In world’s business history, there are rarely such individuals who, being born in a rich family, achieve significant achievements on their own. Calouste Gulbenkian, the first Armenian businessman of the 20th century, a unique art lover, a skilled diplomat and a pioneer of the Middle East oil industry, a billionaire and a philanthropist, was just that exception. Many people know about his remarkable riches, but few people know Gulbenkian's journey, as well as the obstacles he overcame to become the top oil giant.
Forbes Armenia presents Calouste Gulbenkian's path to success - life and activity chronology.
1869 - On March 23rd (March 1st and March 29th are also mentioned), Calouste Gulbenkian was born in the family of Sargis and Tiruhi Gulbenkian. Sargis was a successful and wealthy carpet merchant from one of the branches of the ruling historical Armenian dynasty of the House of Rshtuni, in Skyutar district of Constantinopolis.
1876 - 7-year-old Calouste is awarded with a Silver Turkish Coin for excellent schoolwork in the Aramian-Unchyan school of Constantinopolis and exchanges it in the market for an ancient coin, which was the first financial transaction of his life, and the "firstborn" of future collections. (In the future he would acquire John Morgan's famous collection of ancient Greek coins).
1887 - Gulbenkian moves to Marseille, France, studies at St. Joseph’s College in Saint-Joseph, mastering French, and then enters King's College in London to study Petroleum Engineering and Applied Science. He then graduated with honors from Oxford University with a degree in Petroleum Engineering. During that time, Gulbenkian manages to learn and master 8 (eight) languages.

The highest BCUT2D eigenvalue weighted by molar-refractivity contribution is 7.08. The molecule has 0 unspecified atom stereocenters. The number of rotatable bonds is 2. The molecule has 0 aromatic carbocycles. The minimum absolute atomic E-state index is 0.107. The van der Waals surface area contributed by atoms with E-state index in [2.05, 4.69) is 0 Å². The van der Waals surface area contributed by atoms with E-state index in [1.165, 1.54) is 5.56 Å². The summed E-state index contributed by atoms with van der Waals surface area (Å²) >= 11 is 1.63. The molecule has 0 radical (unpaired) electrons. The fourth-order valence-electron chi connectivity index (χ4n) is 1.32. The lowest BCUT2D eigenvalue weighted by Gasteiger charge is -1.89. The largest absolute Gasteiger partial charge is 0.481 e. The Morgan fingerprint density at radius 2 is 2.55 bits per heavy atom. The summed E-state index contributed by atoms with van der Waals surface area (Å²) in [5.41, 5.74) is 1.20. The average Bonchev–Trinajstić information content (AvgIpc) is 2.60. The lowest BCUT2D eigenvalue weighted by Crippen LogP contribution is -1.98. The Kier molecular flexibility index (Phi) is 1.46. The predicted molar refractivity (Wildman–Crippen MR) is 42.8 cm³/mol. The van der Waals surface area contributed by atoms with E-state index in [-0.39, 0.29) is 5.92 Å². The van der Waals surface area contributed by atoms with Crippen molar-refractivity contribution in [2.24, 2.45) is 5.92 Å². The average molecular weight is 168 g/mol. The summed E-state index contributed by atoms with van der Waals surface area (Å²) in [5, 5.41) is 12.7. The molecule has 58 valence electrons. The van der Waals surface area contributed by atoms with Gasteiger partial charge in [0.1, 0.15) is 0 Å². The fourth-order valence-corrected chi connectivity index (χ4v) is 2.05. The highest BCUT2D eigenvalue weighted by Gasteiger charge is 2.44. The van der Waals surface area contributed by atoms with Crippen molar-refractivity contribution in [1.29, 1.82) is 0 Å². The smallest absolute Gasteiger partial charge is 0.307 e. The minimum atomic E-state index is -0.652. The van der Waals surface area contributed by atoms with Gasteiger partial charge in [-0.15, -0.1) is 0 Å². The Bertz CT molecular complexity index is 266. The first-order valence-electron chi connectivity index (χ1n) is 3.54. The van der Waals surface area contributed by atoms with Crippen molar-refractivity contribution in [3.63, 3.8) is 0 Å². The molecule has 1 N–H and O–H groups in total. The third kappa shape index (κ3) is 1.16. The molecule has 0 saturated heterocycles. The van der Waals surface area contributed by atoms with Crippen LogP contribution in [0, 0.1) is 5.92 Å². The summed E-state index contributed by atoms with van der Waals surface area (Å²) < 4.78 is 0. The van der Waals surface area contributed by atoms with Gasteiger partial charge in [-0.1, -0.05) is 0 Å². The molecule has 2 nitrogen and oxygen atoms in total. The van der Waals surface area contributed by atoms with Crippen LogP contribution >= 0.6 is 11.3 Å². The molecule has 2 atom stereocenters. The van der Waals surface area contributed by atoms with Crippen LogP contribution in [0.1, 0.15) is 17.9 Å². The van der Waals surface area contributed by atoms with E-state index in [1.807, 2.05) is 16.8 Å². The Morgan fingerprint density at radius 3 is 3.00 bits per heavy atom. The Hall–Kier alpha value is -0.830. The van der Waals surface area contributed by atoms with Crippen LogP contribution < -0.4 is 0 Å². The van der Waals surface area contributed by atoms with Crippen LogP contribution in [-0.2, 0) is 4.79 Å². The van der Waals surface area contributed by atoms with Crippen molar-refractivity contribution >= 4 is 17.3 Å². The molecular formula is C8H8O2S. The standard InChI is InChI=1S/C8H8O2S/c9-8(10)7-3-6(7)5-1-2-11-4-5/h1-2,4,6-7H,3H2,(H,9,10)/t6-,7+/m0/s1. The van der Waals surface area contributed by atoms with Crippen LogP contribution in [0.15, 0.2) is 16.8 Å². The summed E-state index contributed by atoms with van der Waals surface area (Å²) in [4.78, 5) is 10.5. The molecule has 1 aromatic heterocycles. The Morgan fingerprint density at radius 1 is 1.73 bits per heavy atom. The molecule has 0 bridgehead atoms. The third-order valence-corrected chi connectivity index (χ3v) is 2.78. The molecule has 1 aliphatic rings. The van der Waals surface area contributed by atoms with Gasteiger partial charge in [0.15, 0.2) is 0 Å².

1890 - 21-year-old Gulbenkian was already a world-renowned expert in the oil sector. Shortly after, he was a 30% shareholder of the Turkish National Bank and also had a 15% share in the Turkish Oil Company.
1891 - Calouste travels to Baku to explore the local oil fields. Here, another well-known Armenian businessman, Alexander Mantashiants, provides him with valuable information about the oil industry and oil business. Within a year, Gulbenkian, with the help of Mantashiants, fully mastered the skills and secrets of the oil business, and published in French an important work on the exploitation and development of oil reserves in the Middle East, entitled "La Transcaucasia et la Peninsula d'Apcheron-Souvenirs de Voyage".
1892 - Gulbenkian takes his first steps in the Turkish oil distribution business, but due to the mass massacres of Armenians and the political instability of that country, the Gulbenkian family moves to London. In the same year, Calouste marries Nvard Yesaian, who came from an Armenian noble family.
1896 - The first child of Calouste Gulbenkian and Nvard Yesaian, Nubar-Sargis, was born, and in 1900, the second child, Rita-Sirvard was born.
1898 - By the Ottoman Empire and Persia, Gulbenkian was appointed as an Economic Advisor for the oil sector in the embassies of Paris and London.
1902 - Gulbenkian receives British citizenship, which allows him to obtain a license and establish his own oil office in London. Moreover, using flexible diplomacy and using the 30,000-pound capital provided by his father, Gulbenkian joins several wealthy oil industrialists and urges them to invest in the development of oil fields in Mesopotamia.
1910 - The Young Turk Revolution (1908-1909) did not shake Gulbenkian's political or economic positions, which was greatly facilitated by his strong foothold in Europe. Gulbenkian not only retains the powers of the Economic Advisor of the Ottoman embassies in London and Paris, but was also appointed as an Advisor to the National Bank established in Turkey.